WRI was founded in 1982 with the purpose of bringing cutting edge analysis to global environment and development challenges. For the past three decades, we have worked with government, business, and civil society to drive ambitious action based on high-quality data and objective analysis. With our partners, we have demonstrated the success of breakthrough ideas and scaled up these solutions for far-reaching, enduring impact.
WRI’s mission is more relevant today than ever. Critical decisions will be made this decade that will determine whether the world will succeed in its quest for sustainable prosperity for all.
RESPONDING TO SIX URGENT CHALLENGES
Our programs will focus on six interrelated global environment and development challenges that must be addressed this decade.
- Forests: Mass deforestation must be stopped, and restoration of 2 billion hectares of degraded land must be accelerated.
- Water: Critical risks must be measured, mapped, and managed.
- Food: New approaches must be taken to sustainably feed 9.6 billion people by 2050.
- Climate Change: Global greenhouse gas emissions must peak by 2020, while building a strong, low-carbon economy.
- Energy: The transition to clean and affordable energy must be accelerated across a tipping point.
- Cities & Transport: The shift to efficient, livable, low-carbon cities must be taken to support the world’s urban dwellers today and the 1.5 billion who will be added by 2030.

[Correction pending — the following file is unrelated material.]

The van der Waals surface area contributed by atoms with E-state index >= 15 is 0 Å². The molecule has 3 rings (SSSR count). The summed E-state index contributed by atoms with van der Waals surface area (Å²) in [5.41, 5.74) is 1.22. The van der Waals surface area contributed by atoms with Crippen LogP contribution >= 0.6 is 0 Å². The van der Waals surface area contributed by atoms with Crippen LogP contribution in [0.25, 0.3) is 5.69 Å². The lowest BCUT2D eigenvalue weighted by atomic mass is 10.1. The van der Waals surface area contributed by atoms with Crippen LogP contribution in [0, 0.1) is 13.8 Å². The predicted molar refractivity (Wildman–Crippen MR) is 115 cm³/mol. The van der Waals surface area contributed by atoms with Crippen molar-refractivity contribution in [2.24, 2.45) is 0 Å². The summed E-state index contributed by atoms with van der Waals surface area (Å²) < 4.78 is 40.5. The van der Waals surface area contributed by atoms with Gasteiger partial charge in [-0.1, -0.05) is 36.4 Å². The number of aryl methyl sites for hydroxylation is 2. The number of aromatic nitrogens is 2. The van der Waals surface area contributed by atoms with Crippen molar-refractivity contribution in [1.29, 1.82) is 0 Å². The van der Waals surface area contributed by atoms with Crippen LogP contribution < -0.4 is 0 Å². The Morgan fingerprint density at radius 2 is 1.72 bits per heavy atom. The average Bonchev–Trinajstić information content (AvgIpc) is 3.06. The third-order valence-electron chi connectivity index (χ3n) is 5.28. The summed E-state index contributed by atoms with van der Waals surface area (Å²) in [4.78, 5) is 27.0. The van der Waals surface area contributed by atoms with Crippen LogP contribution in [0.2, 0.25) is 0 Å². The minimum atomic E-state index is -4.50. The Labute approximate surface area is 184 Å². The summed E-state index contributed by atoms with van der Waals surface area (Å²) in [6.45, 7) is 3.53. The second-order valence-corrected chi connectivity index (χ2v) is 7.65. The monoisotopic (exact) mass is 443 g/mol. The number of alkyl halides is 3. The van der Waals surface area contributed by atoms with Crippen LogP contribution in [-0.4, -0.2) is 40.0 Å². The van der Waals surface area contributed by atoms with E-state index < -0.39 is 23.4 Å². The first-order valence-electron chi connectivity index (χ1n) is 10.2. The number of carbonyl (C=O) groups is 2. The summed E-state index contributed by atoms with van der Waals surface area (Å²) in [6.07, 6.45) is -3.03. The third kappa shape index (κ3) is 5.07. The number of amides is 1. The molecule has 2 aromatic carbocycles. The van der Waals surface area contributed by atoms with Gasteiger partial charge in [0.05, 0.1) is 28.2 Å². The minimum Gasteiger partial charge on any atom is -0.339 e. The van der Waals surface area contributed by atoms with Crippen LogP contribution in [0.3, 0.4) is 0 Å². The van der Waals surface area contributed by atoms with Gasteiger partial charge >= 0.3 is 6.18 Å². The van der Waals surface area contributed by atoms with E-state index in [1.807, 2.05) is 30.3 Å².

Addressing these challenges requires input and action from three cross-cutting disciplines:
- Business: Create business value through environmental sustainability.
- Governance: Empower people with access to information and environmental rights.
- Finance: Shift investment toward sustainable development.
SIGNATURE INITIATIVES: IMPACT AT SCALE
WRI’s Signature Initiatives
Given the urgent need to achieve impact, we will focus our energies on a limited number of distinct product lines, which we call “Signature Initiatives.” These are major bodies of work that will be carried out in close collaboration with partners and are defined by the following qualities:
- An irresistible offer: A clear methodology that draws upon WRI’s unique strengths.
- A compelling message of change: Academic research is necessary, but not enough. WRI seeks to build a case for new policies, shift investments, and change behavior.
- An identified “tipping point”: We’re not satisfied with successful pilots. Our initiatives must be aimed at driving systemic change.
- A clear strategy for scaling: These initiatives must have defined transmission mechanisms and strong partnerships.
EXPANDING OUR GLOBAL NETWORK
We now have international offices in China, India, and Brazil, in addition to the United States. “Lighter touch” offices have recently been established in Europe (Brussels) and Indonesia, and we will explore new office in Africa in 2015. WRI’s EMBARQ centers in Mexico and Turkey are a key part of our global network, particularly in support of our Cities and Transport Program.
EQUIPPING WRI FOR THE TASK
Delivering on our new strategy will require us to enhance our internal systems and strengthen our operations. We will deepen our capacity in our core support functions: human resources, financial management, development, communications, research excellence, and results management. We will seek to build our economic and political capacity for greater influence; expand our expertise in information and communications technology, including remote-sensing, crowd-sourcing, and data visualization; and leverage our Board of Directors to play a bigger role in our global impact.